Seeing Through the Transparent Curtain

Bay Area Teen Launches Clothing Line for Palestine

By Muhammad Hadi

Jan/Feb 2024

The death of a single person casts a shadow over a community, drawing people together in shared grief. When a family is lost, the community’s fabric is torn, left with a wound that struggles to heal. Yet, what happens when whole generations are systematically wiped from existence? The pain and loss are magnified, yet the response from those powerful enough to make a difference is often muted, hidden behind justifications and political tapestries. Innocent children, whose only understanding of the night sky was the stars, are now acquainted with the darkness of man’s inhumanity. Their laughter and dreams, once so vibrant, now lay buried under the weight of rubble and indifference. The world, it seems, looks away, unable to face its reflection in the tragedy.

These images and stories haunted me, a relentless stream of what seemed like distant problems. And yet they were all too real for those living them. “We can’t do anything,” becomes a convenient curtain to hide behind. But I saw through it every time I closed my eyes and every time I heard the news. It was a lie told to soothe the world’s disquieted conscience, a shield against the harsh truth that we are all, in some way, connected to these distant tragedies.

As a student in the Bay Area, already immersed in Islamic multimedia and juggling academic pressures, I felt the pull of these global issues. They demanded more than my attention; they demanded my voice and my action. I realized that my daily struggles, exams and projects paled in comparison to the plight of those who had lost everything. The idea of starting a clothing brand had once been a flicker of inspiration for me, a way to express my creativity and individuality. But as I grew more attuned to the cries for help echoing from lands I’d never walked, that flicker transformed into a blaze of determination.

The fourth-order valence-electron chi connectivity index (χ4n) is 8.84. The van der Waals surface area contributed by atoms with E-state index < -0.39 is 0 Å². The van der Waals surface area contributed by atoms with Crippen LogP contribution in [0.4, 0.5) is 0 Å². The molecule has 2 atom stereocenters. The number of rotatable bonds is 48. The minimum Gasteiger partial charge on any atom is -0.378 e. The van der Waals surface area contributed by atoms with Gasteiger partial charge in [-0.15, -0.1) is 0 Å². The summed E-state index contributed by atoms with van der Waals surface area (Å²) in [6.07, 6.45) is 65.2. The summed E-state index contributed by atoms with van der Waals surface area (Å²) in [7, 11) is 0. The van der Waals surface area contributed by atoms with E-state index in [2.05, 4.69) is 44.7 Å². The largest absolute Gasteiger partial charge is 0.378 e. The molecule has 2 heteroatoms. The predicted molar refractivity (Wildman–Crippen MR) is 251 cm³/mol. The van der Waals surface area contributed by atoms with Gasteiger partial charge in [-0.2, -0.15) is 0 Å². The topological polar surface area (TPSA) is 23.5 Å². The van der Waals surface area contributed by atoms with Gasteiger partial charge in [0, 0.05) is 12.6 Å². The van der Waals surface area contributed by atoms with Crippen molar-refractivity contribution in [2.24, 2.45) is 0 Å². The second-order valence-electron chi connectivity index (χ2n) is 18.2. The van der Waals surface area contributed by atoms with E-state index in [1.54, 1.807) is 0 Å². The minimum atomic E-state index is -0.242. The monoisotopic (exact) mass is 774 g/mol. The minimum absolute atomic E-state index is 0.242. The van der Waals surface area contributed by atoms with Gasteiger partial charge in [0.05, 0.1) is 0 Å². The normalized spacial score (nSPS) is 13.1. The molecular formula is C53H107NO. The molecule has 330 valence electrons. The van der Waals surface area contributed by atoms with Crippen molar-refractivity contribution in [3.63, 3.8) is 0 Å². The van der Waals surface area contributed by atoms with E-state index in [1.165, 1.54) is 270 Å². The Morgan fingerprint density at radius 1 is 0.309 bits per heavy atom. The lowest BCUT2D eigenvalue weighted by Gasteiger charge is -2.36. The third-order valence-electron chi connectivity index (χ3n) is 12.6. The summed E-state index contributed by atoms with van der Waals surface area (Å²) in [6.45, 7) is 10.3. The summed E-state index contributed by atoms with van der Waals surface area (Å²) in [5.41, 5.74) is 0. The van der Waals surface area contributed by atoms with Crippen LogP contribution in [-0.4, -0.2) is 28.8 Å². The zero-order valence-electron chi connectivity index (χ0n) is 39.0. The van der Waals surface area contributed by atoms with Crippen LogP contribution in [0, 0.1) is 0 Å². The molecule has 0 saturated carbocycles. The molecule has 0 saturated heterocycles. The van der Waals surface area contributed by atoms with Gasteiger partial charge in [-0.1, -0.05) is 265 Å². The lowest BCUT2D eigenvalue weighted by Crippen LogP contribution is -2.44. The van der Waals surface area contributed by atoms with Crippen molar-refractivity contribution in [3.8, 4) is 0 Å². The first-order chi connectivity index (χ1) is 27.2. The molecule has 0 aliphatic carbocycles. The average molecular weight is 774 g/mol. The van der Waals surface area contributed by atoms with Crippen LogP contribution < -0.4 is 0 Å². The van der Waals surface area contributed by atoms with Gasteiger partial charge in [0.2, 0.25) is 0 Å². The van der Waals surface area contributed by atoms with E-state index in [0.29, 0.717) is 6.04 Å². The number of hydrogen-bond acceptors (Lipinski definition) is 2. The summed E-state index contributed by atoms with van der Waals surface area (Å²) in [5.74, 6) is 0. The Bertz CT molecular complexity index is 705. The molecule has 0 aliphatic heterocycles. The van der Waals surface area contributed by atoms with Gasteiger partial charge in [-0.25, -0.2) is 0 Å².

Hobby to Platform

What started as a cool hobby began to morph into a brand in my mind. It was no longer just about fashion or trends; it became a potential platform, a way to merge my creative impulses with my deepening desire to effect change. Between classes, I sketched designs, each line drawn being a silent pledge to the cause I was slowly, but surely, embracing. I found myself staying up late, my mind racing with ideas of how to use this platform for something bigger, something meaningful.

As the months unfolded, LUMOS started to really come into its own. The name, meaning “light,” became symbolic of my aspirations. I wanted LUMOS to be a source of light in the darkness, a spark of hope against despair. It wasn’t just a label; it was a statement, a commitment to shed light on the harsh realities that seemed to be shrouded in the shadows of the world’s attention. The brand began to represent a beacon of awareness, illuminating the stories that were otherwise overlooked.